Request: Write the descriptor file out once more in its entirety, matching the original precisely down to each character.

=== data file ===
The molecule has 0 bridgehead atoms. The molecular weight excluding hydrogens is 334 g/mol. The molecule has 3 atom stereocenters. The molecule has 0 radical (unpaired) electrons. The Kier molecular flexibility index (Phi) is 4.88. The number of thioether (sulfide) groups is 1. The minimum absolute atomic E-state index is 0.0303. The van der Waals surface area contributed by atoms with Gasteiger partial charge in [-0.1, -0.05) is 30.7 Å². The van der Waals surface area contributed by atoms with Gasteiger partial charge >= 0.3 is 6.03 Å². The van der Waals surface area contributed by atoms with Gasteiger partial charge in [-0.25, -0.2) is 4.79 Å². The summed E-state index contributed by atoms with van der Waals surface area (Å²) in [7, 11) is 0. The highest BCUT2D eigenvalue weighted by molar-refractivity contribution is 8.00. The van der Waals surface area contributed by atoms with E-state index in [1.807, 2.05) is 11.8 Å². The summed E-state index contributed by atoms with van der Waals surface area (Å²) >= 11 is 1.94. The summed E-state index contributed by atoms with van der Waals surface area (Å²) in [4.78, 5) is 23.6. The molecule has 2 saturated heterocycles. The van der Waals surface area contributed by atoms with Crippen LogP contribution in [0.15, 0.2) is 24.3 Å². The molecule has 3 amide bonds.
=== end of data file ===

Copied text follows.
The molecule has 0 bridgehead atoms. The molecular weight excluding hydrogens is 334 g/mol. The molecule has 3 atom stereocenters. The molecule has 0 radical (unpaired) electrons. The Kier molecular flexibility index (Phi) is 4.88. The number of thioether (sulfide) groups is 1. The minimum absolute atomic E-state index is 0.0303. The van der Waals surface area contributed by atoms with Gasteiger partial charge in [-0.1, -0.05) is 30.7 Å². The van der Waals surface area contributed by atoms with Gasteiger partial charge >= 0.3 is 6.03 Å². The van der Waals surface area contributed by atoms with Gasteiger partial charge in [-0.25, -0.2) is 4.79 Å². The summed E-state index contributed by atoms with van der Waals surface area (Å²) in [7, 11) is 0. The highest BCUT2D eigenvalue weighted by molar-refractivity contribution is 8.00. The van der Waals surface area contributed by atoms with E-state index in [1.807, 2.05) is 11.8 Å². The summed E-state index contributed by atoms with van der Waals surface area (Å²) >= 11 is 1.94. The summed E-state index contributed by atoms with van der Waals surface area (Å²) in [4.78, 5) is 23.6. The molecule has 2 saturated heterocycles. The van der Waals surface area contributed by atoms with Crippen LogP contribution in [0.15, 0.2) is 24.3 Å². The molecule has 3 amide bonds.